Faculty of law blogs / UNIVERSITY OF OXFORD

Patient voices help our research investigating how to enable AI for all

In January 2020, HeLEX and the Department of Biomedical Ethics and Public Policy at Osaka University were awarded ESRC-JST funding for three years to research stakeholders’ perspectives on the impact of artificial intelligence (AI) in healthcare delivery. 


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2 Minutes
Logo illustrating people with a voice
Image by Merio for Pixabay


The AIDE project (Artificial Intelligence in Healthcare for All: Towards Designing a Platform for Sustainable Stakeholder Engagement) is committed to working with patients to help set the questions for our empirical research. 

Both research teams in Oxford and Osaka have recruited a panel made up of expert patients keen to understand the ethical, social, and legal issues surrounding the use of AI in healthcare in the UK and Japan. The aim is to work with a diverse group of patients to inform our key topics for investigation when interviewing citizens, patients, healthcare professionals and developers of AI. We are working closely with 6 patients in the Oxford arm-- and 11 in Osaka—who represent people with different health conditions and ethnic backgrounds.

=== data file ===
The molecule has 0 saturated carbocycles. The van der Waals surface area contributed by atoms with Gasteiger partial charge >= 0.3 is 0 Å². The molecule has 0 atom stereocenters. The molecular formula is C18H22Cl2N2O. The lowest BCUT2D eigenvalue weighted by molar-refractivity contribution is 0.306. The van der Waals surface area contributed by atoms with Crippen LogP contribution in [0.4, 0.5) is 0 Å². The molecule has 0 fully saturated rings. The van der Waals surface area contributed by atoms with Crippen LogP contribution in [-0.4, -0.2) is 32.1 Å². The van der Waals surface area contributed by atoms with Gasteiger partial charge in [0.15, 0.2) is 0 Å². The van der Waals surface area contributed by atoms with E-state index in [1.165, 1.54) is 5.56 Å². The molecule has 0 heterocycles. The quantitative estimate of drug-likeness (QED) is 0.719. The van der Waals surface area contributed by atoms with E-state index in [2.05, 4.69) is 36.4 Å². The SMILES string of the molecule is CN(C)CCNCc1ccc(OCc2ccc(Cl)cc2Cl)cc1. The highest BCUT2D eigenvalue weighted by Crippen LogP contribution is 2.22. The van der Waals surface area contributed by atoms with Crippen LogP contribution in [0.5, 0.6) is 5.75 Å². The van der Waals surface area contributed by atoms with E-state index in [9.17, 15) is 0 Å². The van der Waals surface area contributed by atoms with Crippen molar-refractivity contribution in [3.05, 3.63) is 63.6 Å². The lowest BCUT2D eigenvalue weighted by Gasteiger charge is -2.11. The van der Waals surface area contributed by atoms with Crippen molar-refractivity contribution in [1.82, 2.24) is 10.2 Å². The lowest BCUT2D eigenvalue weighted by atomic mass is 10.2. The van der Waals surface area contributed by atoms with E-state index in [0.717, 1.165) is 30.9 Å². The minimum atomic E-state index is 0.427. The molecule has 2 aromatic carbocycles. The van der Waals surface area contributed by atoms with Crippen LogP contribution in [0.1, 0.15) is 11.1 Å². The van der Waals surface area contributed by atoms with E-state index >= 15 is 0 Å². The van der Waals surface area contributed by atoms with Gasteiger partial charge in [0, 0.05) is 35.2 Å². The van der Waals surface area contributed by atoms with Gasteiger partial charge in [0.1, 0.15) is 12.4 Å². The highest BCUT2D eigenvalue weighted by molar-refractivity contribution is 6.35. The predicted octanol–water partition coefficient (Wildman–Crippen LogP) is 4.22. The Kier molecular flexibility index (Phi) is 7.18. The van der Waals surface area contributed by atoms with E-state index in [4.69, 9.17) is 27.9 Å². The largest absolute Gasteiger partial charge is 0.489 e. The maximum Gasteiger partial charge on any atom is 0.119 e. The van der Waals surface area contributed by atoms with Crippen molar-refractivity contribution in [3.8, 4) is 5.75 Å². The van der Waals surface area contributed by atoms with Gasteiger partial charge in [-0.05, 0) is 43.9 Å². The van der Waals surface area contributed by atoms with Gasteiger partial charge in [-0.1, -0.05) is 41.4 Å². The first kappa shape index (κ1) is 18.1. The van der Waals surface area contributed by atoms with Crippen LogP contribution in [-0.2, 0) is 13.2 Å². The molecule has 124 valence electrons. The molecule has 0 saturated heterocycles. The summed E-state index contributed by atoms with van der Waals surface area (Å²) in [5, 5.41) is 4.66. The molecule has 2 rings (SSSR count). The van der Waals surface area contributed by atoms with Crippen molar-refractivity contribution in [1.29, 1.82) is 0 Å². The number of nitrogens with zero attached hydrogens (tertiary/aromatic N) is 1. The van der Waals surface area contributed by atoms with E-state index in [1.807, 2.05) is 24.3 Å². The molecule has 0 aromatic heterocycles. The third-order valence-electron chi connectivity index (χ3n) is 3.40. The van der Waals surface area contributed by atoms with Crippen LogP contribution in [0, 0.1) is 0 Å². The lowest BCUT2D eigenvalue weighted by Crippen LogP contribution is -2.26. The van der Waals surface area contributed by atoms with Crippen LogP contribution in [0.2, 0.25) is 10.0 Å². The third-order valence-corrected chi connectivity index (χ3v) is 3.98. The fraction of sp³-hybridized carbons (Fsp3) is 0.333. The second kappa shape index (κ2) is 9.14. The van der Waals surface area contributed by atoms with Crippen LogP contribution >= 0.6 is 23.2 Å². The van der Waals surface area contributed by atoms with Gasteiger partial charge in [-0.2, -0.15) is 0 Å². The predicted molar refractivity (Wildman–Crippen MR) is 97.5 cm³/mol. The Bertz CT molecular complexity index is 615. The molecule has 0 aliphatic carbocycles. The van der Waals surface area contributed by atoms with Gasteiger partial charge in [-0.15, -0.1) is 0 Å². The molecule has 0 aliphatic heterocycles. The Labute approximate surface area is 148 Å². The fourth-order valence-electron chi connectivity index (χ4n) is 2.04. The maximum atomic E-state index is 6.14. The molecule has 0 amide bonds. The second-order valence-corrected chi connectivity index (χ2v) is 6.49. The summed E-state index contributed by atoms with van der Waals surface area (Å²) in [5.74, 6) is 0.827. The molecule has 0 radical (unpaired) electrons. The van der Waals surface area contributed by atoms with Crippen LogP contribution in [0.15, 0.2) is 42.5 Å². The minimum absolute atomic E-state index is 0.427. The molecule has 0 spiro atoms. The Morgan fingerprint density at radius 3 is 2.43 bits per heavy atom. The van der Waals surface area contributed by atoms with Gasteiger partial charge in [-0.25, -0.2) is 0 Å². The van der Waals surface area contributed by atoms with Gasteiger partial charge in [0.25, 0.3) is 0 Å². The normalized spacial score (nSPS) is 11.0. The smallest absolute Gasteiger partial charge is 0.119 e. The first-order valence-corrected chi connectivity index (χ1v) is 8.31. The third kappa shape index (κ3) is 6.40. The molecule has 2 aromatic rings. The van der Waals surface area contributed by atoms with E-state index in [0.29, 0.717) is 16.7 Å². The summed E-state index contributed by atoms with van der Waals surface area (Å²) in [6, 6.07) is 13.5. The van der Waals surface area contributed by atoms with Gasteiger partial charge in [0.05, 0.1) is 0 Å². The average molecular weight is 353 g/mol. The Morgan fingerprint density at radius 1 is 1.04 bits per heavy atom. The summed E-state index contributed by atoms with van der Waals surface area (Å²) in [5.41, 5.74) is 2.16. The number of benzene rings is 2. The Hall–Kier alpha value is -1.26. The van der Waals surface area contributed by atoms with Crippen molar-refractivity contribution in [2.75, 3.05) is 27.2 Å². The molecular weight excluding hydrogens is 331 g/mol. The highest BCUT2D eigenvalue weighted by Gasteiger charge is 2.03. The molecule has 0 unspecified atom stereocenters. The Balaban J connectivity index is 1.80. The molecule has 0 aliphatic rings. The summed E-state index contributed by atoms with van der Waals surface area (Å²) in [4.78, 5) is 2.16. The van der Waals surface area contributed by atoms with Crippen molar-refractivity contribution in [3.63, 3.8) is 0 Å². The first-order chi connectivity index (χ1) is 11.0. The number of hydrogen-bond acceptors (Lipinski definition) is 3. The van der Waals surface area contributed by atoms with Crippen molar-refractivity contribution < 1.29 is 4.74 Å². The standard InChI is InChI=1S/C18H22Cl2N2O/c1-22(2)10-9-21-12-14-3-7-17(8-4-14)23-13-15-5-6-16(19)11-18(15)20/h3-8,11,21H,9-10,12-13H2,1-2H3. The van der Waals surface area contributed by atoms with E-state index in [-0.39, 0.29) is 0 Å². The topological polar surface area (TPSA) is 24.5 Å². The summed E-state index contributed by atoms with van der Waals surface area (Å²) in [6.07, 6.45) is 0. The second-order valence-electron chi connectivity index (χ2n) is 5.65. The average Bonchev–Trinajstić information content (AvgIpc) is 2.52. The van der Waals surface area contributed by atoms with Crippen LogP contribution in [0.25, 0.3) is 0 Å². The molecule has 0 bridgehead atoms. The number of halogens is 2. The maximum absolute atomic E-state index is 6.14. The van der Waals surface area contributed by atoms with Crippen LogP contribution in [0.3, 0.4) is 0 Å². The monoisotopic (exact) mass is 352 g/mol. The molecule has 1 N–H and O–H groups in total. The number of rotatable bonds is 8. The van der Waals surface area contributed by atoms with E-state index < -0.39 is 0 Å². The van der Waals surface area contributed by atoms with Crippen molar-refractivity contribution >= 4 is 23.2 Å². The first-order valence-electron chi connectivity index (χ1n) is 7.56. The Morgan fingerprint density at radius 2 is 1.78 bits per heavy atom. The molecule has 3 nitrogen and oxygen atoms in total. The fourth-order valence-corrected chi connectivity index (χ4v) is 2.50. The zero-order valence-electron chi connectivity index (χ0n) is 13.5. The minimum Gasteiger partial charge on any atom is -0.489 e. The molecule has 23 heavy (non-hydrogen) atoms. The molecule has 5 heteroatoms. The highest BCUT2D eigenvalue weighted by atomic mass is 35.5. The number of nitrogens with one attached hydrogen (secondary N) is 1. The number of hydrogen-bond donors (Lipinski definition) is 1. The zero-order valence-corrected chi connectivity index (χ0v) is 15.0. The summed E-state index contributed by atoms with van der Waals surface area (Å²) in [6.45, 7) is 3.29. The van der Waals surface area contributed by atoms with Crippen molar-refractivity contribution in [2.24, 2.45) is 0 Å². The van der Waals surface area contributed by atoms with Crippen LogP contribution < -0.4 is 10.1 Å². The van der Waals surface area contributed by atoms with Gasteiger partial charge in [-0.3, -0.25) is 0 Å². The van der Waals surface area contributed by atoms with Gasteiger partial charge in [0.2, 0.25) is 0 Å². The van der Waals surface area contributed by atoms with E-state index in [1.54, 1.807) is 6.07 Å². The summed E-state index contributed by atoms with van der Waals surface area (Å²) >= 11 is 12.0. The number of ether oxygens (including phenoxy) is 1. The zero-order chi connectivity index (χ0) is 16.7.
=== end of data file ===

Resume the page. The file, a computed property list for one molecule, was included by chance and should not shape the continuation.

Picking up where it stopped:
Since the summer of 2020, we have organised 5 workshops in Oxford, including three with invited speakers from legal, clinical, and policy backgrounds that talked about AI development and implementation in the NHS and for health and wellbeing, and on regulating AI. These provided opportunities for our panel members to understand the process of AI development and deployment and explore the ethical and social implications. The last two were co-design workshops exploring benefits and risks of AI through deliberative method using realistic scenarios of AI applications in healthcare and group work. 

We are now synthesising these discussions to identify core themes. These themes will provide content for upcoming focus groups among different stakeholders. The co-design workshop findings will be combined with the results from the Osaka panel’s workshops so that the similarities and differences in attitudes and concerns about AI in healthcare can be compared. These socio-cultural comparisons will be further investigated in the qualitative research with patients, healthcare professionals, developers and implementers in the second half of the AIDE project. 

This is very exciting as we haven’t done this kind of engagement and involvement work before, and the learnings from this experience will enhance our future research outputs.
We would like to acknowledge and thank our patient and public involvement panels in Oxford and Osaka for their contributions to the ongoing research work.